As such, we wanted to see how it compares on paper to those competitors: 2018 Chevrolet Equinox, 2018 Ford Escape Titanium, 2018 GMC Terrain, 2018 Kia Sportage and 2018 Subaru Forester. The specs are below, followed by an in-depth breakdown of the stats.
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Engine and drivetrain
Immediately apparent is the fact that the Jeep Cherokee has the most grunt of the group. It has 18 hp more than the next most powerful Equinox and Terrain with their 252-hp 2.0-liter turbocharged engines, and 33 more than the 237-hp all-wheel-drive Kia Sportage SX Turbo. The Cherokee’s 295 lb-ft also has a 20 lb-ft advantage over the next twist-happy competitor, the Escape Titanium with 275 lb-ft. It especially outdoes the Forester XT, the least torquey option at 258 pound-feet. The Cherokee’s nine-speed automatic is matched by the Equinox and Terrain. The Escape and Sportage settle for six cogs, and the Subaru ditches gears altogether for a CVT. The Cherokee offers the most ways to send power to the wheels with front-drive, single-speed all-wheel-drive, and a four-wheel-drive system with low-range. The latter can be fitted with a locking rear differential in the Trailhawk for serious off-roading. The Chevy, GMC, Ford and Kia are all available with either front- or all-wheel-drive, while the Subaru is only available with all-wheel-drive.
Towing, Cargo and Passenger Space
The Cherokee scores another win in the towing category. It has the highest maximum towing capacity at 4,000 pounds with the towing package. Not too far behind are the Equinox, Escape and Terrain, which each can tow 3,500 pounds. Bringing up the rear is the Subaru Forester at just 1,500 pounds. The Kia matches a Cherokee without the towing package at 2,000 pounds of towing ability. But when it comes to interior cargo space, the rankings shift.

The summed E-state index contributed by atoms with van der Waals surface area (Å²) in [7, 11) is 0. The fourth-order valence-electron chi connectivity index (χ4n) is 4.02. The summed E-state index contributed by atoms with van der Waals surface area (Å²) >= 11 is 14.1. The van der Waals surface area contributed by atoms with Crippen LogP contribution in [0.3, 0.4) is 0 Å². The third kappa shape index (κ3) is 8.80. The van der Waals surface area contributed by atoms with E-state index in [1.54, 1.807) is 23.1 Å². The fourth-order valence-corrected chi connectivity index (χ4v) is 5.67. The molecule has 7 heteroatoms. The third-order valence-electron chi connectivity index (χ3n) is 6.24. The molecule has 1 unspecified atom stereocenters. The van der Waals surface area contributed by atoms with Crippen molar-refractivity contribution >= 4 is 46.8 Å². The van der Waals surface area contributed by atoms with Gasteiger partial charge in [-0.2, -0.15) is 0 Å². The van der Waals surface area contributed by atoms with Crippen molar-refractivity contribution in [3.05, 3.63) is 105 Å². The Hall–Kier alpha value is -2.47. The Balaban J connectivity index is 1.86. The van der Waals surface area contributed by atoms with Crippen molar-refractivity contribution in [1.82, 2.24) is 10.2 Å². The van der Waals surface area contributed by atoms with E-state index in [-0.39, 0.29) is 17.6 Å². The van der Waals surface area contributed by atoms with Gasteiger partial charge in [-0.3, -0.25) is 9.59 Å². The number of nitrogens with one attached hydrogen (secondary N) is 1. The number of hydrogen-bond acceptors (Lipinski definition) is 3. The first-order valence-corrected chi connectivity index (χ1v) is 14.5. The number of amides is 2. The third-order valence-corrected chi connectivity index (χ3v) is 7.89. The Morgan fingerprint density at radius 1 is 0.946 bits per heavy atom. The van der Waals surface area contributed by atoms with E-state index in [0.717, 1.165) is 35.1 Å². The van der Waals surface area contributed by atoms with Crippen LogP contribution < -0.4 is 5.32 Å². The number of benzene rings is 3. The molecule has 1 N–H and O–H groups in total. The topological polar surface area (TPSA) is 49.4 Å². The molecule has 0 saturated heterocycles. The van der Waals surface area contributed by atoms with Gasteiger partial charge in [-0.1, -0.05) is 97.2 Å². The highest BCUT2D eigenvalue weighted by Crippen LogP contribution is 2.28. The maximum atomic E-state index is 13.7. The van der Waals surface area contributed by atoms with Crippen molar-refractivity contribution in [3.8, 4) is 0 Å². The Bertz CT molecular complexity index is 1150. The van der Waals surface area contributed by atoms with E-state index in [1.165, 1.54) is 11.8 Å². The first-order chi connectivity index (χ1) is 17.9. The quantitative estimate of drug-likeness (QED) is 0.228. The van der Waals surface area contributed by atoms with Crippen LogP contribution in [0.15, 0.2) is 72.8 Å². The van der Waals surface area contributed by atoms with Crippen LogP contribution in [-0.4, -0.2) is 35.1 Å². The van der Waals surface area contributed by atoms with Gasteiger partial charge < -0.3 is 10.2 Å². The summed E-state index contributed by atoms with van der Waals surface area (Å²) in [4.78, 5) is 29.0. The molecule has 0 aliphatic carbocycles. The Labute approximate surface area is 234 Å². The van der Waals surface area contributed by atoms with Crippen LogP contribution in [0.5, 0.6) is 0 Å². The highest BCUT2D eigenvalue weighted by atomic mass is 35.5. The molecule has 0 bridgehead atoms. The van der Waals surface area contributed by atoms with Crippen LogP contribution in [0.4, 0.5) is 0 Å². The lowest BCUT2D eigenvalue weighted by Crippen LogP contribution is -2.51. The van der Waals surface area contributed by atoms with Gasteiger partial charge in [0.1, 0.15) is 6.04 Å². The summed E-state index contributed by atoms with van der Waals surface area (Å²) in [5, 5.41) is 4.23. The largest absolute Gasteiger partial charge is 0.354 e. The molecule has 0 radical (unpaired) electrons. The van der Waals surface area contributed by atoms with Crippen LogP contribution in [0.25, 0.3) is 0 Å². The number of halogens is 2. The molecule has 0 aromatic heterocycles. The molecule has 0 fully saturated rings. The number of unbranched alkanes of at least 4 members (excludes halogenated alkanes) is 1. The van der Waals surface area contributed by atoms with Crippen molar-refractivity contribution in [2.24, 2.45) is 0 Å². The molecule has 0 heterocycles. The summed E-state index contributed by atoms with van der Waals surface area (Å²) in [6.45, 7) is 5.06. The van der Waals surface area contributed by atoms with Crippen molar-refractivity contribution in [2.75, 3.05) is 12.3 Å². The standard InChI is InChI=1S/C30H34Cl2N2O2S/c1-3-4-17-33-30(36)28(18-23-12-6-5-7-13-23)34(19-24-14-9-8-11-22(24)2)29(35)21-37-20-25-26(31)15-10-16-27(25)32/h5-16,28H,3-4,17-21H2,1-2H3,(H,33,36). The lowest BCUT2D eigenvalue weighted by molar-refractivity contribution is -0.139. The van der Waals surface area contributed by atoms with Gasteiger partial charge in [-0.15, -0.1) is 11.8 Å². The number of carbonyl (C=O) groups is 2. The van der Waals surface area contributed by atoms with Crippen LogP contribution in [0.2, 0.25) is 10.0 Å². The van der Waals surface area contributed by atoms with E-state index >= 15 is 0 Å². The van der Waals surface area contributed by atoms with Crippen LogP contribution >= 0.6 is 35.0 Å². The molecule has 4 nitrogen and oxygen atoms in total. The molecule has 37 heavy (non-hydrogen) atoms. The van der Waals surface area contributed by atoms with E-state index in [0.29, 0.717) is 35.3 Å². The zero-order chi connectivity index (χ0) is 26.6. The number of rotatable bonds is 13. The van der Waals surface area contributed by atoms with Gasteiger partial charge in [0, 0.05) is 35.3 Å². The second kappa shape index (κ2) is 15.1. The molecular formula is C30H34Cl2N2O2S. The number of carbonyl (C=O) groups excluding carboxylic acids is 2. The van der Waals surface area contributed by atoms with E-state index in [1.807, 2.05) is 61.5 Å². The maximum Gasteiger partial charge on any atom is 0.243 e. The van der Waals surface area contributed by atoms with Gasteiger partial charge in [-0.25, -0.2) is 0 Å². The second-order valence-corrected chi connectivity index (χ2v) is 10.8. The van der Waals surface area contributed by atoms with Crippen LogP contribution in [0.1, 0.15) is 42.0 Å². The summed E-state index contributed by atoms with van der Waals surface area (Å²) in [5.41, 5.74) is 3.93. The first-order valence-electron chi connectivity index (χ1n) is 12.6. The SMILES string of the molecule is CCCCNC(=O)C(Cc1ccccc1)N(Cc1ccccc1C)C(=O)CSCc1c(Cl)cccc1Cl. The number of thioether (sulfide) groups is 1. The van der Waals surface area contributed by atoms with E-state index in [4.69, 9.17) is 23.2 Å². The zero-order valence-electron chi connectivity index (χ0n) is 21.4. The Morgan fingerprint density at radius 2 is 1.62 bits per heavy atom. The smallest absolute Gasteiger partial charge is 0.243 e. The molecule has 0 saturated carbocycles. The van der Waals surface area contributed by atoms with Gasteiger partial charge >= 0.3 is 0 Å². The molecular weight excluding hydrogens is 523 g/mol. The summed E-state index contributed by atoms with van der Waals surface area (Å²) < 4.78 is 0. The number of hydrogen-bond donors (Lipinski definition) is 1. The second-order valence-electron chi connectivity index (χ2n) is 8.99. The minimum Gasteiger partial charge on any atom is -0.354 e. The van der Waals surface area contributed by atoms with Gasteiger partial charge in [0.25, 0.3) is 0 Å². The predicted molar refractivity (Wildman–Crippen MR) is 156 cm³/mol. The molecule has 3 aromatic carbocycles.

The Subaru walks away with the volume award, so long as it doesn’t have a sunroof. Its 34.4 cubic feet behind the rear seats and 74.7 with the seats folded gives it 0.4 and 6.7 more cubic feet in each respective category than the next-most-capacious Ford Escape. Add the Forester’s enormous optional sunroof, and the Escape creeps ahead behind the rear seat, but is still slightly smaller than the Forester’s capacity with the seats down.
At the back of the pack is the Cherokee. Despite gaining a bit of space, its 25.8 cubic feet behind the rear seats and 54.9 cubic feet with them folded trails the the Equinox, Terrain, and Sportage by about 4 cubic feet behind the rear seats, and between 4 and 5 cubic feet with the seats folded. As for passenger space, there isn’t really one stand out.
Fuel Economy and Price
Unfortunately, we’re not able to compare the fuel economy of the new Jeep Cherokee with a 2.0-liter engine as the fuel economy numbers haven’t been finalized yet. Until then, the current fuel economy champion is the Chevy Equinox. The front-drive version gets 22 mpg in the city and 29 on the highway, while the Subaru gets 23 mpg in the city and 27 on the highway. That narrow gap effectively disappears when the Equinox is fitted with all-wheel drive and drops to 28 mpg on the highway. The fuel economy loser is the Kia Sportage SX Turbo with all-wheel drive. It only gets 20 mpg in the city and a paltry 23 on the highway.
We can compare the Cherokee’s base price to the others, though, and there it has a nice advantage. The turbo engine is available on the second-lowest Latitude Plus trim and with front-drive, so it can be had as low as $29,935. Adding a four-wheel-drive system bumps up that price by $1,500. Next lowest is the Equinox at $30,295, also a front-drive version. The cheapest way to get four driven wheels is to go with the Subaru Forester. It has standard all-wheel drive and has the third-lowest base price of $30,410. The priciest of the bunch is the Kia Sportage with a base price of $33,890.